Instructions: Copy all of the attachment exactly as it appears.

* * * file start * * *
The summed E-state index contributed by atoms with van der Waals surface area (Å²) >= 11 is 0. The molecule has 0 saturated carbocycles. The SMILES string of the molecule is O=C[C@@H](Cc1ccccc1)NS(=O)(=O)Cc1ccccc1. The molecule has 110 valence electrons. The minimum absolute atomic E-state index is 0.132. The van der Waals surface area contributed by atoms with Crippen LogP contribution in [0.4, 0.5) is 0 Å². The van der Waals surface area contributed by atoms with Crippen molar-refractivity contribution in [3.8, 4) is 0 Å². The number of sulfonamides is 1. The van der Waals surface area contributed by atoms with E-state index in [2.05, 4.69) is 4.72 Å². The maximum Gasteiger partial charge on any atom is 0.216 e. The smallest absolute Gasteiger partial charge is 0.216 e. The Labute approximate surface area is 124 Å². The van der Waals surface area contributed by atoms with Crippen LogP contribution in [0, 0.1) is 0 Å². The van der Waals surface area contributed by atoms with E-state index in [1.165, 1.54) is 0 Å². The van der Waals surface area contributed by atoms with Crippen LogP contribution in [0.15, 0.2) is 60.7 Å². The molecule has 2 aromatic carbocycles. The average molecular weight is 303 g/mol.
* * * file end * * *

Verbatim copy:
The summed E-state index contributed by atoms with van der Waals surface area (Å²) >= 11 is 0. The molecule has 0 saturated carbocycles. The SMILES string of the molecule is O=C[C@@H](Cc1ccccc1)NS(=O)(=O)Cc1ccccc1. The molecule has 110 valence electrons. The minimum absolute atomic E-state index is 0.132. The van der Waals surface area contributed by atoms with Crippen LogP contribution in [0.4, 0.5) is 0 Å². The van der Waals surface area contributed by atoms with Crippen molar-refractivity contribution in [3.8, 4) is 0 Å². The number of sulfonamides is 1. The van der Waals surface area contributed by atoms with E-state index in [2.05, 4.69) is 4.72 Å². The maximum Gasteiger partial charge on any atom is 0.216 e. The smallest absolute Gasteiger partial charge is 0.216 e. The Labute approximate surface area is 124 Å². The van der Waals surface area contributed by atoms with Crippen LogP contribution in [0, 0.1) is 0 Å². The van der Waals surface area contributed by atoms with E-state index in [1.165, 1.54) is 0 Å². The van der Waals surface area contributed by atoms with Crippen LogP contribution in [0.15, 0.2) is 60.7 Å². The molecule has 2 aromatic carbocycles. The average molecular weight is 303 g/mol.